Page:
It’s been taking place in the middle of the night so I’ve been pretending that the state of England’s performance in the Ashes isn’t important. The hell it isn’t. It’s been gnawing away at me ever since the match started.
When I woke up Thursday morning I was hopeful, but worried. We weren’t looking like we were bowling at anywhere near the strength we need to and their batting looked as dominating as ever.
When I woke up Friday morning to hear that they’d declared with over 600 and that we were 50 for 3 I all but gave up.
When I woke up yesterday morning to hear that they hadn’t enforced the follow on I wondered what on earth Ponting was up to. Surely the emphatic victory was what they wanted? Batting again might tire and demoralise England some more, but it also gave Steve Harmison chance to get his radar sorted (I said chance, he didn’t, but he could have) and the possibility of the batsmen getting themselves in order.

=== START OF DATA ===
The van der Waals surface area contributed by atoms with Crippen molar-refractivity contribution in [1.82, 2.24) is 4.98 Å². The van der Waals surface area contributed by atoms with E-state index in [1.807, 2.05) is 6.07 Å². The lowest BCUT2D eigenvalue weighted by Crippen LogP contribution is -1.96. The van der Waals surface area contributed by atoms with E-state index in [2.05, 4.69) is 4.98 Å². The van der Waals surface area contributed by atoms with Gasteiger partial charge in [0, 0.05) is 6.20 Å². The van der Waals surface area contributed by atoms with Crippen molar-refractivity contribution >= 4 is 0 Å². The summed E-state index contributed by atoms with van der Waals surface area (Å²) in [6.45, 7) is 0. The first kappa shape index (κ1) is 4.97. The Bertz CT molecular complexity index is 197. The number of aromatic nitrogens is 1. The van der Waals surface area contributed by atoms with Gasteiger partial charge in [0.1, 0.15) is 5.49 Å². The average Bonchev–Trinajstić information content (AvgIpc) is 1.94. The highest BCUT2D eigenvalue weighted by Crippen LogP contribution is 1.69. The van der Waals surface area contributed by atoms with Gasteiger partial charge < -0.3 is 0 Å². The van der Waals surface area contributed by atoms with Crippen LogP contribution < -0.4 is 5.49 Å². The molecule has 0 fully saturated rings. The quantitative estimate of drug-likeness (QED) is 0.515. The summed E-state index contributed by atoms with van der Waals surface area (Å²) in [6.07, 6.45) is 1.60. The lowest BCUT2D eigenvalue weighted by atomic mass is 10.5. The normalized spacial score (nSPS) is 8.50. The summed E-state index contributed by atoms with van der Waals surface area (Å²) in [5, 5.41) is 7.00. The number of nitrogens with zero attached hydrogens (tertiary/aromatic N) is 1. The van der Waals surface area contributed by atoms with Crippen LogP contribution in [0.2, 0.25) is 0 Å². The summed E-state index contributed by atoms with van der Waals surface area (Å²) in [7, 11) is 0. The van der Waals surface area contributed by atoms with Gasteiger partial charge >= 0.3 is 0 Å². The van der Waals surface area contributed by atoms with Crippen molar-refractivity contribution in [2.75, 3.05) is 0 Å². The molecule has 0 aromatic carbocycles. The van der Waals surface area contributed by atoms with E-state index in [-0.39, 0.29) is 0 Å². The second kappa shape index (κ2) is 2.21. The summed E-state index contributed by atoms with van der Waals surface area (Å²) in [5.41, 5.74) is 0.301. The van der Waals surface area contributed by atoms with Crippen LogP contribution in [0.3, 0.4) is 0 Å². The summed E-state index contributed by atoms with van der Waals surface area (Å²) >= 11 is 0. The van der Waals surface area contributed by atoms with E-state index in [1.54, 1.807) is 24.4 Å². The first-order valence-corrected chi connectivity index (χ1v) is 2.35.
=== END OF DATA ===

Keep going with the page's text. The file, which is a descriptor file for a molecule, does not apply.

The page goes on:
This morning then, I found myself with something to cheer about. And this might be Ponting’s mistake. We’d all but given up on this match. We were demoralised. We were beaten. Batting again, particularly with the risk of bad weather on day 5, he suddenly gave the opportunity for any sort of performance to feel like a positive. If they’d enforced the follow on the game would like as not have been over yesterday and we would be feeling that a series defeat was inevitable. Instead we’ve got 43 from Cook, 96 from Collingwod and 92no so far from Big Kev. It’s still unlikely that we’ll hold on for a draw, but we’re sure going to feel a hell of a lot better at the end of this match than we probably should have.
The Australians have already blamed Ponting for losing the Ashes once. Let’s hope that this is another early misstep that leads to him failing to regain them. It’s certainly nice to see him being so sporting and giving us a chance to get ourselves sorted out.